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The impending arrival of iCloud Keychain has thrown a spotlight onto apps used to store sensitive data, including our longtime favorite, 1Password. The folks behind lesser-known contender Passwarden have seized this opportunity to overhaul their own app, but they haven’t gone far enough quite yet. Like 1Password, Passwarden stores login, credit card, and other data with 256-bit AES encryption, with the option to sync it between OS X and iOS. Although the core functionality is largely the same, Passwarden’s freemium business model is a real kick in the teeth.
While the OS X app allows unlimited logins to be imported from Safari, Chrome, or Firefox, to get them onto mobile, users must first purchase "DataRecords" for each entry (10 for $0.99 or $9.99 for 120), then pay again to sync them to a mobile device ($0.99 monthly, $9.99 annually). Each new device the app is installed onto adds 10 free DataRecords to your account; Passwarden deceptively advertises the apps as free for one month, but that only applies to sync, leaving entries above the free allotment unavailable on iOS devices.
Passwarden can’t directly import 1Password databases, but even if it could, it would be equally expensive in the long run. At $14.99 for a year of sync with 500 DataRecords plus $39.96 for additional DataRecords, a database with nearly 1,000 records would cost $55 – and even more down the road. Passwarden is also not a particularly attractive app, painted in a gaudy shade of blue with uninspired typefaces. While 1Password syncs with both Dropbox and iCloud, Passwarden uses a proprietary server, which made us a little uncomfortable about storing our sensitive information.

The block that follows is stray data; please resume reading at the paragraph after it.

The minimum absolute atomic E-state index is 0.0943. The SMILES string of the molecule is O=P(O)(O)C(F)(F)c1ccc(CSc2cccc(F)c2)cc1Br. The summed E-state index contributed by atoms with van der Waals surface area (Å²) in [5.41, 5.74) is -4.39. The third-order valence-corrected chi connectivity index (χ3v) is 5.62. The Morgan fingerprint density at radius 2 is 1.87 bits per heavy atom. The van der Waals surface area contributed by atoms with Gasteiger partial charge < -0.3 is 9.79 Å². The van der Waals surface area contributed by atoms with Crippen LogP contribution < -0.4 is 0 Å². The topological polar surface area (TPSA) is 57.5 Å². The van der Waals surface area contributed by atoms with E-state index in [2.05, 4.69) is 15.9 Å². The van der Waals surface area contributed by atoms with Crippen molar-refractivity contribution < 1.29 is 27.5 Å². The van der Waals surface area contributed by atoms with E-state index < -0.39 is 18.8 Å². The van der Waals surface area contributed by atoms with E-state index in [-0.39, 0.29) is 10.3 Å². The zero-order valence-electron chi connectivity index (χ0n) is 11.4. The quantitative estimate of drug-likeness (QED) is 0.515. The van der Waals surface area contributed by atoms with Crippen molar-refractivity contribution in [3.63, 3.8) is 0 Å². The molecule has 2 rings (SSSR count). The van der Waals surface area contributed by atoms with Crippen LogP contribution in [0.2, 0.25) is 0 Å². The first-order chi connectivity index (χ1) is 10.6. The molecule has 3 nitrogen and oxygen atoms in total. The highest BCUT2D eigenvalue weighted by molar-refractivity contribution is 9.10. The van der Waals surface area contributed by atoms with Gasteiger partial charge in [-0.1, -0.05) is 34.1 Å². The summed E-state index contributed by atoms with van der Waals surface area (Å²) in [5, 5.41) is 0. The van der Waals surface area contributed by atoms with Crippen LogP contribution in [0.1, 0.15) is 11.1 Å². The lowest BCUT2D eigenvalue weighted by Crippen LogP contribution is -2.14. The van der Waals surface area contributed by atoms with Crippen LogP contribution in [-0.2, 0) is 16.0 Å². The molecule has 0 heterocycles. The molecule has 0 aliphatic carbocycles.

The built-in web browser in Passwarden 2.0 is a welcome addition, but Darsoft has oddly limited its use to portrait mode only, handicapping an otherwise useful feature. On the plus side, the app offers the ability to use DataRecords for contacts, documents, or photos, although this could get extremely expensive quickly if users aren’t careful.
The bottom line. Dubious microtransaction-centric business model aside, Passwarden pales in comparison to rivals like 1Password, with a UI makeover that doesn’t go nearly far enough.
iPhone, iPod touch, or iPad running iOS 5.0 or later
Free to install for iOS or OS X. Built-in web browser with automatic login. Universal build for iPad. Stores contacts, documents, or photos (requires sufficient DataRecords).
In-app sync and DataRecords make this more expensive in the long run than competing apps. Built-in web browser locked in portrait mode. Unattractive user interface. Requires user login every time app is opened. Notification reminder spam to purchase DataRecords.